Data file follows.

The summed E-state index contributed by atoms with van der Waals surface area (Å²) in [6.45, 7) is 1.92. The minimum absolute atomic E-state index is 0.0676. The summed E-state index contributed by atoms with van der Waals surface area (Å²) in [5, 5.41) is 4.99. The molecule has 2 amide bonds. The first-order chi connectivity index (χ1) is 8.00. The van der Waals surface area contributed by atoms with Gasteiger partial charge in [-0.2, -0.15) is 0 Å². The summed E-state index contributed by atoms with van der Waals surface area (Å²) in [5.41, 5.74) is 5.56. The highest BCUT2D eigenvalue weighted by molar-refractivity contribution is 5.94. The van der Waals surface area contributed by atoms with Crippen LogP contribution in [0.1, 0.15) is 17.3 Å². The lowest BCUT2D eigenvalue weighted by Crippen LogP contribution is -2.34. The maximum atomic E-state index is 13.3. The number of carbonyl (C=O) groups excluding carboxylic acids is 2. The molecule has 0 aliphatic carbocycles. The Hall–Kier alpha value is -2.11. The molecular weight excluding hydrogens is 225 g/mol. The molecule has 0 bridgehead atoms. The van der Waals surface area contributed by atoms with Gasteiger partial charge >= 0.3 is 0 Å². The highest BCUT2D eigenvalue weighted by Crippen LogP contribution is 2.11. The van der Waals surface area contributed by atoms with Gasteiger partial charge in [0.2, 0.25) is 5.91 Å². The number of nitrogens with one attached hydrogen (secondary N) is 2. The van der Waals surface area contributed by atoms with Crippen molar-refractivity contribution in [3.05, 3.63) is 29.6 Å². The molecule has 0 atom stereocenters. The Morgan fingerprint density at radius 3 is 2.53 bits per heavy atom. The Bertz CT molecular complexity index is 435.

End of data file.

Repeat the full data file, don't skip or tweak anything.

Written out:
The summed E-state index contributed by atoms with van der Waals surface area (Å²) in [6.45, 7) is 1.92. The minimum absolute atomic E-state index is 0.0676. The summed E-state index contributed by atoms with van der Waals surface area (Å²) in [5, 5.41) is 4.99. The molecule has 2 amide bonds. The first-order chi connectivity index (χ1) is 8.00. The van der Waals surface area contributed by atoms with Gasteiger partial charge in [-0.2, -0.15) is 0 Å². The summed E-state index contributed by atoms with van der Waals surface area (Å²) in [5.41, 5.74) is 5.56. The highest BCUT2D eigenvalue weighted by molar-refractivity contribution is 5.94. The van der Waals surface area contributed by atoms with Crippen LogP contribution in [0.1, 0.15) is 17.3 Å². The lowest BCUT2D eigenvalue weighted by Crippen LogP contribution is -2.34. The maximum atomic E-state index is 13.3. The number of carbonyl (C=O) groups excluding carboxylic acids is 2. The molecule has 0 aliphatic carbocycles. The Hall–Kier alpha value is -2.11. The molecular weight excluding hydrogens is 225 g/mol. The molecule has 0 bridgehead atoms. The van der Waals surface area contributed by atoms with Gasteiger partial charge >= 0.3 is 0 Å². The highest BCUT2D eigenvalue weighted by Crippen LogP contribution is 2.11. The van der Waals surface area contributed by atoms with Gasteiger partial charge in [0.2, 0.25) is 5.91 Å². The number of nitrogens with one attached hydrogen (secondary N) is 2. The van der Waals surface area contributed by atoms with Crippen molar-refractivity contribution in [3.05, 3.63) is 29.6 Å². The molecule has 0 atom stereocenters. The Morgan fingerprint density at radius 3 is 2.53 bits per heavy atom. The Bertz CT molecular complexity index is 435.